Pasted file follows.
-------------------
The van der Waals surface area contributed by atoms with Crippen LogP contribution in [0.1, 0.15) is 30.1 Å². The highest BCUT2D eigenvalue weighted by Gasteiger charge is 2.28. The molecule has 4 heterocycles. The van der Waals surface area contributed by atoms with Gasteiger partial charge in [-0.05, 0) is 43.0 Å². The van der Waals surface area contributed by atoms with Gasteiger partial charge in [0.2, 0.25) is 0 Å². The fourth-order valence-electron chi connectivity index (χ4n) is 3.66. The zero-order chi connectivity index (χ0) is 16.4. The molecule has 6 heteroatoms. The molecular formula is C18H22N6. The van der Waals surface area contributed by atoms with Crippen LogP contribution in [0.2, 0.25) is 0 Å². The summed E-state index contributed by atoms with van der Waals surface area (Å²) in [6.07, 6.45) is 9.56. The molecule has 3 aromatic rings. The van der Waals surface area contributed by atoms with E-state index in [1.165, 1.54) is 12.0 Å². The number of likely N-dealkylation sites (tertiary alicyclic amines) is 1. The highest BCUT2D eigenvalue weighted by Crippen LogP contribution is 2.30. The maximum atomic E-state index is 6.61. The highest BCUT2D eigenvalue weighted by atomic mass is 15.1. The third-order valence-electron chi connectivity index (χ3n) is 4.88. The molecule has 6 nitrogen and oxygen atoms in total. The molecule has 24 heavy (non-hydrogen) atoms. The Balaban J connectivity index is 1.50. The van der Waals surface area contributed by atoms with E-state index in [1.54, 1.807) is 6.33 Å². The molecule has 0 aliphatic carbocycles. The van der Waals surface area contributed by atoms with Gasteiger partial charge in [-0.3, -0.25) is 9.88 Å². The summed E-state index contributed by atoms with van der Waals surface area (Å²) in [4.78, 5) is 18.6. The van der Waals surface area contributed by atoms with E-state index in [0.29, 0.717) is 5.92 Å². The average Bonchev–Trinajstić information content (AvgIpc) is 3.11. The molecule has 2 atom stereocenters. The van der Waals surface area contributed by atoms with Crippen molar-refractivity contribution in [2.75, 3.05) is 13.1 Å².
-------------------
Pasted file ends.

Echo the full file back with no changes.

The van der Waals surface area contributed by atoms with Crippen LogP contribution in [0.1, 0.15) is 30.1 Å². The highest BCUT2D eigenvalue weighted by Gasteiger charge is 2.28. The molecule has 4 heterocycles. The van der Waals surface area contributed by atoms with Gasteiger partial charge in [-0.05, 0) is 43.0 Å². The van der Waals surface area contributed by atoms with Gasteiger partial charge in [0.2, 0.25) is 0 Å². The fourth-order valence-electron chi connectivity index (χ4n) is 3.66. The zero-order chi connectivity index (χ0) is 16.4. The molecule has 6 heteroatoms. The molecular formula is C18H22N6. The van der Waals surface area contributed by atoms with Crippen LogP contribution in [0.2, 0.25) is 0 Å². The summed E-state index contributed by atoms with van der Waals surface area (Å²) in [6.07, 6.45) is 9.56. The molecule has 3 aromatic rings. The van der Waals surface area contributed by atoms with E-state index in [1.165, 1.54) is 12.0 Å². The number of likely N-dealkylation sites (tertiary alicyclic amines) is 1. The highest BCUT2D eigenvalue weighted by Crippen LogP contribution is 2.30. The maximum atomic E-state index is 6.61. The highest BCUT2D eigenvalue weighted by atomic mass is 15.1. The third-order valence-electron chi connectivity index (χ3n) is 4.88. The molecule has 6 nitrogen and oxygen atoms in total. The molecule has 24 heavy (non-hydrogen) atoms. The Balaban J connectivity index is 1.50. The van der Waals surface area contributed by atoms with E-state index in [1.54, 1.807) is 6.33 Å². The molecule has 0 aliphatic carbocycles. The van der Waals surface area contributed by atoms with Gasteiger partial charge in [-0.3, -0.25) is 9.88 Å². The summed E-state index contributed by atoms with van der Waals surface area (Å²) in [4.78, 5) is 18.6. The van der Waals surface area contributed by atoms with E-state index in [0.29, 0.717) is 5.92 Å². The average Bonchev–Trinajstić information content (AvgIpc) is 3.11. The molecule has 2 atom stereocenters. The van der Waals surface area contributed by atoms with Crippen molar-refractivity contribution in [2.75, 3.05) is 13.1 Å².